Delyth & Angharad Jenkins – “Brandy Cove”.

   And the tune I have for you today comes from the Welsh duo Delyth & Angharad Jenkins, also regularly featured on here. Delyth plays the Celtic harp and is Angharad’s mother, she has also released solo albums and in the past used to be part of the Anglo-Welsh group Aberjaber whose music also has appeared on here previously. Angharad plays fiddle and is part of many other musical projects and groups, like Calan or Pendevig. I believe this piece is their original, and it takes its name from a cove on the Gower Peninsula, which is called this way because it is said to have been used a lot by smugglers in the 18th century to unload their illegal alcohol and tobacco. 

Ailie Robertson – “Brandy Wines”.

   Hi people! 🙂 

   For today, I have another piece of Scottish folk music, this time from the harpist Ailie Robertson, a couple of whose songs I’ve shared on here in the past. This one comes from her album called Ailie’s Traditional Spirits where she is accompanied by other Scottish folk musicians. 

Órla Fallon – “Bean Pháidín / Drops of Brandy (Medley) (Páidín’s Wife…).

      Hiya people! 🙂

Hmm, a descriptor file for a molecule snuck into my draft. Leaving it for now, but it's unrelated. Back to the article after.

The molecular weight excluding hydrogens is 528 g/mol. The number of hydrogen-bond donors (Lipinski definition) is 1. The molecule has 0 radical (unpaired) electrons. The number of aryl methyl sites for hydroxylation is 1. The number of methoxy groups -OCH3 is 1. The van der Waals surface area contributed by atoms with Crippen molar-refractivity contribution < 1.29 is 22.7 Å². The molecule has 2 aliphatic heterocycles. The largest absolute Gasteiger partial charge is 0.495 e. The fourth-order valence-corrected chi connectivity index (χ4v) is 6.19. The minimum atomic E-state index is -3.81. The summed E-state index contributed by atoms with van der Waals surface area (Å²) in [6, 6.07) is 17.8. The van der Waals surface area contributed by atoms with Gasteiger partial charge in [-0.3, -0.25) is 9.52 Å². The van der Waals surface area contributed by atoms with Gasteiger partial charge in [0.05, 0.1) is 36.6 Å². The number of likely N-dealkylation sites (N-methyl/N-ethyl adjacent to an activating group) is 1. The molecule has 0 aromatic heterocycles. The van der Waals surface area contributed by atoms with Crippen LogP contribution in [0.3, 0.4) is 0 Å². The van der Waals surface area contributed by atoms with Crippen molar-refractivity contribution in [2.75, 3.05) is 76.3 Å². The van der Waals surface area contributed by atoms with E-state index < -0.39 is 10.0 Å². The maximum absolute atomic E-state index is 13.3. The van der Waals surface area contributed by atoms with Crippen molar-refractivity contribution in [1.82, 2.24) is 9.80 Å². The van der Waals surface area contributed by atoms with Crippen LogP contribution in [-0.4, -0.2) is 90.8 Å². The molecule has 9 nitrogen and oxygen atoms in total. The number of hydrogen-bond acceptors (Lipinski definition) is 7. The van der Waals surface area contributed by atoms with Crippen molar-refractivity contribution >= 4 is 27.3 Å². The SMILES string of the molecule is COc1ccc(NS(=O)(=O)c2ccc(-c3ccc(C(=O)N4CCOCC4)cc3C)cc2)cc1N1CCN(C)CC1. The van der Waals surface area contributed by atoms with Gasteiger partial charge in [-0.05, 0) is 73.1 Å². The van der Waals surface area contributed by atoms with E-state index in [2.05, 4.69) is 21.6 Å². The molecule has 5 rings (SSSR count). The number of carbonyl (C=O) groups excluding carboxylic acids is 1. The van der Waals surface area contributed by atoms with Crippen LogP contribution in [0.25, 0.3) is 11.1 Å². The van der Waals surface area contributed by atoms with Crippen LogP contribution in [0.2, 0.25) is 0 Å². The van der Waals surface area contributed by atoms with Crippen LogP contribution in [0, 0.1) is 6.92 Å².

For today, I have a medley of Irish traditional tunes for you, by Órla Fallon, Irish singer and harpist who is well-known in the Celtic music world both for her solo music and being a member of Celtic Woman, and whose music I’ve shared on here many times before. Speaking of Celtic Woman, they have also recorded their version of the first song in this medley, Bean Pháidín, and their version was the first one I heard. As you’ll be able to figure out from the translation of the lyrics, it is a song of a woman who is in love with a guy called Páidín and is very jealous of his wife, wishing that it could have been her – the lyrical subject of the song – who could be his wife. The second piece is a slip jig, apparently of Scottish origin. 

   

It’s a pity that I am not, that I am not
It’s a pity that I am not Páidín’s wife
It’s a pity that I am not, that I am not
And the woman he has is dead
 
 
I would go to Galway, to Galway
I would go to Galway with Páidín
I would go to Galway, to Galway
would return home with him in the boat
 
 
I would go to the Clifden market
And into Bal th in the Bay
I would look in through the windows
Hoping to see Páidín’s wife
 
 

May you break your legs, your legs
May you break your legs, Páidín’s wife
May you break your legs, your legs
May you break your legs and your bones
 
 
I wore out my shoes, my shoes
I wore out my shoes chasing Páidín
I wore out my shoes, my shoes
wore out the soles and the heels